The Noli Eileen, a 56-foot fishing boat, is partially submerged...

The Noli Eileen, a 56-foot fishing boat, is partially submerged in Huntington Bay. (July 28, 2012) Credit: Barry Sloan

A 56-foot fishing boat that had been idling in Huntington Harbor for four years began taking on water July 5 and partially sank, leaking oil as it descended.

The leak has been contained and Huntington Town officials are working to remove the partially submerged Noli Eileen and have it disassembled, hopefully this week.

The town's senior harbor master, Harry Acker, said the boat's owner, Peter Gens of Kings Park, had used the boat for charter fishing trips, but it has not been used since 2008. Acker said Gens has other boats in the harbor that he maintains but had let the boat insurance on the Noli Eileen expire and now does not have the financial means to remove the boat from the harbor.

"This boat wasn't abandoned," Acker said. "He was maintaining it, but the boat is wood and something happened to it and it started taking on a tremendous amount of water."

Gens has been cited for having an unseaworthy vessel, an expired mooring permit and pollution of waterways. He and his attorney, Barry Casper, of Hauppauge, did not return phone calls for comment.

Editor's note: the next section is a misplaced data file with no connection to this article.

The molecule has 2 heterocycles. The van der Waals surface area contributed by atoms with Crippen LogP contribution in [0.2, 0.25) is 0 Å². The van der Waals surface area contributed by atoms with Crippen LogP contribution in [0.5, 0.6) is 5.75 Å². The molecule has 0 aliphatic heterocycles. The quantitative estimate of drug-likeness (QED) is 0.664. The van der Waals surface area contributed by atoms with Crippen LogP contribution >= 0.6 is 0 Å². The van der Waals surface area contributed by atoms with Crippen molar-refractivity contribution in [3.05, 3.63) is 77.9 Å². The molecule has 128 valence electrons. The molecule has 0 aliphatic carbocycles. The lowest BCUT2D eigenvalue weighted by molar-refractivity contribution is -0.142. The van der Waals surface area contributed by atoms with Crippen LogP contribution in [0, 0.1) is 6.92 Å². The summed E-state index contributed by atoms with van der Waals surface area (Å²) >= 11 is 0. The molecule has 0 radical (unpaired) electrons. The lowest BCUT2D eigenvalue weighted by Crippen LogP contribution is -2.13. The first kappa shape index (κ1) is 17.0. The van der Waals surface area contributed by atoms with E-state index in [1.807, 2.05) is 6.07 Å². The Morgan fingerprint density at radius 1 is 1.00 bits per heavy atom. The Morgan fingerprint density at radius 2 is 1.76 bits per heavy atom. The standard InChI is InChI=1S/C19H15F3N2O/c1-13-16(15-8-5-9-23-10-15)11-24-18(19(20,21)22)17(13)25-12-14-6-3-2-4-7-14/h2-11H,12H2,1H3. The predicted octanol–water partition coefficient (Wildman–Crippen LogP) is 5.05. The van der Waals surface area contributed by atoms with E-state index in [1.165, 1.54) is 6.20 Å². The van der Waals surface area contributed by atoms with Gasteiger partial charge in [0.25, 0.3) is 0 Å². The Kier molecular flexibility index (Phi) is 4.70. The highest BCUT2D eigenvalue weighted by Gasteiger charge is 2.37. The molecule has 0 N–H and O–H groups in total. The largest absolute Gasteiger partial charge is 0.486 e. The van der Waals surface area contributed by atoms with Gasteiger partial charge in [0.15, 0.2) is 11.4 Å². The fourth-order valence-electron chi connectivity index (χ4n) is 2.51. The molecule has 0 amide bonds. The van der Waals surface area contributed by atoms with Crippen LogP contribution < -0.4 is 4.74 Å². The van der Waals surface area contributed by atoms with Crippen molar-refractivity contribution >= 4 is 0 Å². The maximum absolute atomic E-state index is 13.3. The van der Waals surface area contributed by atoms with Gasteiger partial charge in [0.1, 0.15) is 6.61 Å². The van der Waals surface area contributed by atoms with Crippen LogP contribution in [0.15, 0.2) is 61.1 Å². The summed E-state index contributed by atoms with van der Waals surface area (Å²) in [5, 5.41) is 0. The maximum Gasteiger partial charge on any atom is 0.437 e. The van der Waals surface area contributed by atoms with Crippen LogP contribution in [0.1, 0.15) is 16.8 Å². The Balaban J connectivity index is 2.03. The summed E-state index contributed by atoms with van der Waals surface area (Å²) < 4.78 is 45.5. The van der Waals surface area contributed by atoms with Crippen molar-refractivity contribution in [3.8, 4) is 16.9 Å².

Acker said the town has received a $20,000 quote from an outside company to have the boat raised and floated on air bags to the harbor boat ramp. He said there will be an additional undetermined cost to disassemble the boat and dispose of the pieces, but he expects that job to be done by town workers.

Acker said the town attorney's office is in contact with Casper to arrange a payback agreement.

"We will compel him either through the court or an agreement to pay the town back for all the costs," Acker said. "We want to be reimbursed for taking care of his problem."

He said the bay constable who responded to reports of the boat sinking tried to save it by putting pumps on it to keep it afloat, but it got too low in the water. Workers weren't able to stay ahead of the incoming water and it started to sink, he said.

Acker said the bay constable put a boom of water-resistant, cotton-like material around the boat to contain and absorb the estimated 15 gallons of oil that escaped from the it.

"It would have been worse if the fuel tank was filled," Acker said. "We did a first-aid attempt. If it was a serious spill, the Coast Guard would remove the oil and batteries if the owner didn't take care of it in a period of time."

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